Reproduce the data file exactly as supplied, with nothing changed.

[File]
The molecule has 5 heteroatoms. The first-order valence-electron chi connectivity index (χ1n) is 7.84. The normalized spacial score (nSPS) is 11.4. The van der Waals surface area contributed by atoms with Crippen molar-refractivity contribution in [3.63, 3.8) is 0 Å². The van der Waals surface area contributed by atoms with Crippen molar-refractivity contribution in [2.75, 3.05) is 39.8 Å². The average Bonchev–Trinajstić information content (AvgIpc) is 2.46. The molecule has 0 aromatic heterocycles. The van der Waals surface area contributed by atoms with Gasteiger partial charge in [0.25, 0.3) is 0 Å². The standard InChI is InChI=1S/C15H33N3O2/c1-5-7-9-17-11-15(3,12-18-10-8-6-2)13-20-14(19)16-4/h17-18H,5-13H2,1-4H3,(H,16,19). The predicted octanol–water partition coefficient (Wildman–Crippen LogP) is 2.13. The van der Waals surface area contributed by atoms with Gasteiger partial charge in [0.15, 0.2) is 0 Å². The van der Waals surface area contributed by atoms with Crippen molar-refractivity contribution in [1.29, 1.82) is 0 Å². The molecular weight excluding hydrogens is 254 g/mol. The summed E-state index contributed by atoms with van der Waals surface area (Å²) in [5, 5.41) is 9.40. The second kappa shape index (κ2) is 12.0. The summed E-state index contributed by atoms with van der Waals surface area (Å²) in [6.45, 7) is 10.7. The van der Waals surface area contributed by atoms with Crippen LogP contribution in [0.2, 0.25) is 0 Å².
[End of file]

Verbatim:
The molecule has 5 heteroatoms. The first-order valence-electron chi connectivity index (χ1n) is 7.84. The normalized spacial score (nSPS) is 11.4. The van der Waals surface area contributed by atoms with Crippen molar-refractivity contribution in [3.63, 3.8) is 0 Å². The van der Waals surface area contributed by atoms with Crippen molar-refractivity contribution in [2.75, 3.05) is 39.8 Å². The average Bonchev–Trinajstić information content (AvgIpc) is 2.46. The molecule has 0 aromatic heterocycles. The van der Waals surface area contributed by atoms with Gasteiger partial charge in [0.25, 0.3) is 0 Å². The standard InChI is InChI=1S/C15H33N3O2/c1-5-7-9-17-11-15(3,12-18-10-8-6-2)13-20-14(19)16-4/h17-18H,5-13H2,1-4H3,(H,16,19). The predicted octanol–water partition coefficient (Wildman–Crippen LogP) is 2.13. The van der Waals surface area contributed by atoms with Gasteiger partial charge in [0.15, 0.2) is 0 Å². The van der Waals surface area contributed by atoms with Crippen molar-refractivity contribution in [1.29, 1.82) is 0 Å². The molecular weight excluding hydrogens is 254 g/mol. The summed E-state index contributed by atoms with van der Waals surface area (Å²) in [5, 5.41) is 9.40. The second kappa shape index (κ2) is 12.0. The summed E-state index contributed by atoms with van der Waals surface area (Å²) in [6.45, 7) is 10.7. The van der Waals surface area contributed by atoms with Crippen LogP contribution in [0.2, 0.25) is 0 Å².